Influentials, Novelty, and Social Contagion: The viral power of average friends, close communities, and old news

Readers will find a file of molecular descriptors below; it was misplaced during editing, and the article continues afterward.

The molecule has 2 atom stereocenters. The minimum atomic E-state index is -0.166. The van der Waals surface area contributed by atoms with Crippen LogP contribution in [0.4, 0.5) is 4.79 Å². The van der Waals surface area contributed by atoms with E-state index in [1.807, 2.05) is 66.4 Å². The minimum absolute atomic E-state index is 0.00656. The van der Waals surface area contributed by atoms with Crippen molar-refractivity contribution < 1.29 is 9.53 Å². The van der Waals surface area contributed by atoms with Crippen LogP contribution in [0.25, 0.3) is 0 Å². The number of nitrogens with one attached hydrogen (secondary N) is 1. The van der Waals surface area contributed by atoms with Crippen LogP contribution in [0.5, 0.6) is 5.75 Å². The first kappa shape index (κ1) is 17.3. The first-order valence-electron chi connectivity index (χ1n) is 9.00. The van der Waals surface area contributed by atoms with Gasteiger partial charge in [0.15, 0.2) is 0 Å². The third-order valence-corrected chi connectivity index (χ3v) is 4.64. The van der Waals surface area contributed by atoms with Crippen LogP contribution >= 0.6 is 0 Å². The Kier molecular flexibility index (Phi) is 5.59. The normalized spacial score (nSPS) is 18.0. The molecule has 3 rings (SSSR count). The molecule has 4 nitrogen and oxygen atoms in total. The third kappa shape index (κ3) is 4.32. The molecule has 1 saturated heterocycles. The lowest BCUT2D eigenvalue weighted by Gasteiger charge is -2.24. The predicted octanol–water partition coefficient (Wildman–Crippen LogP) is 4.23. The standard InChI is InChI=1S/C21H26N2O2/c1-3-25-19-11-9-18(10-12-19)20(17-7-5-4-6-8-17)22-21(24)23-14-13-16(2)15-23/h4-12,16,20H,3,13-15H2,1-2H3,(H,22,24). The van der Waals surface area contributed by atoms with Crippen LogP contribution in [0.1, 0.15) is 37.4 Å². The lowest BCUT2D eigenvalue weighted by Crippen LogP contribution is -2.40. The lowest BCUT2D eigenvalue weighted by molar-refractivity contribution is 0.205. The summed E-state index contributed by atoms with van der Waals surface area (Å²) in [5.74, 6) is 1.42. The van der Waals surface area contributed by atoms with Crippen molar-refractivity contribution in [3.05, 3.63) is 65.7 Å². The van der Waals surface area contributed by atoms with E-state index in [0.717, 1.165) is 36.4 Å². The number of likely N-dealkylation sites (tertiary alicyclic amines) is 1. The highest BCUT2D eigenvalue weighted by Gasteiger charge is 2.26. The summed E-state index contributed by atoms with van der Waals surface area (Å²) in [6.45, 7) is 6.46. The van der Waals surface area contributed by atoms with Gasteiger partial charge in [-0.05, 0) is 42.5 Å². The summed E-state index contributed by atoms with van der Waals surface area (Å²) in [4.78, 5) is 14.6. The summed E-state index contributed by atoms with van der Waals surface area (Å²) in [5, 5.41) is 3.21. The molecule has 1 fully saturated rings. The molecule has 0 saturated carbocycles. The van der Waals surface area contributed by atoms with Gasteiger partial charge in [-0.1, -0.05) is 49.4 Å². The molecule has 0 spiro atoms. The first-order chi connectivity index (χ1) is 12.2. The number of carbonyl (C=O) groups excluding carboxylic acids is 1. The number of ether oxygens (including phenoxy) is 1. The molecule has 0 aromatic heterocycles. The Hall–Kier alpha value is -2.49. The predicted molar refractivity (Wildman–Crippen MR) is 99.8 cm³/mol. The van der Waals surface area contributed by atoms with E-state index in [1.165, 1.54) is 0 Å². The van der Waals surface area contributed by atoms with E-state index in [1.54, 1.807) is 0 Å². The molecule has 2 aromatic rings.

What is the effect of (1) popular individuals, and (2) community structures on the retransmission of socially contagious behavior? We examine a community of Twitter users over a five month period, operationalizing social contagion as ‘retweeting’, and social structure as the count of subgraphs (small patterns of ties and nodes) between users in the follower/following network. We find that popular individuals act as ‘inefficient hubs’ for social contagion: they have limited attention, are overloaded with inputs, and therefore display limited responsiveness to viral messages. We argue this contradicts the ‘law of the few’ and ‘influentials hypothesis’. We find that community structures, particularly reciprocal ties and certain triadic structures, substantially increase social contagion. This contradicts the theory that communities display lower internal contagion because of the inherent redundancy and lack of novelty of messages within a community. Instead, we speculate that the reasons community structures show increased social contagion are, first, that members of communities have higher similarity (reflecting shared interests and characteristics, increasing the relevance of messages), and second, that communities amplify the social bonding effect of retransmitted messages.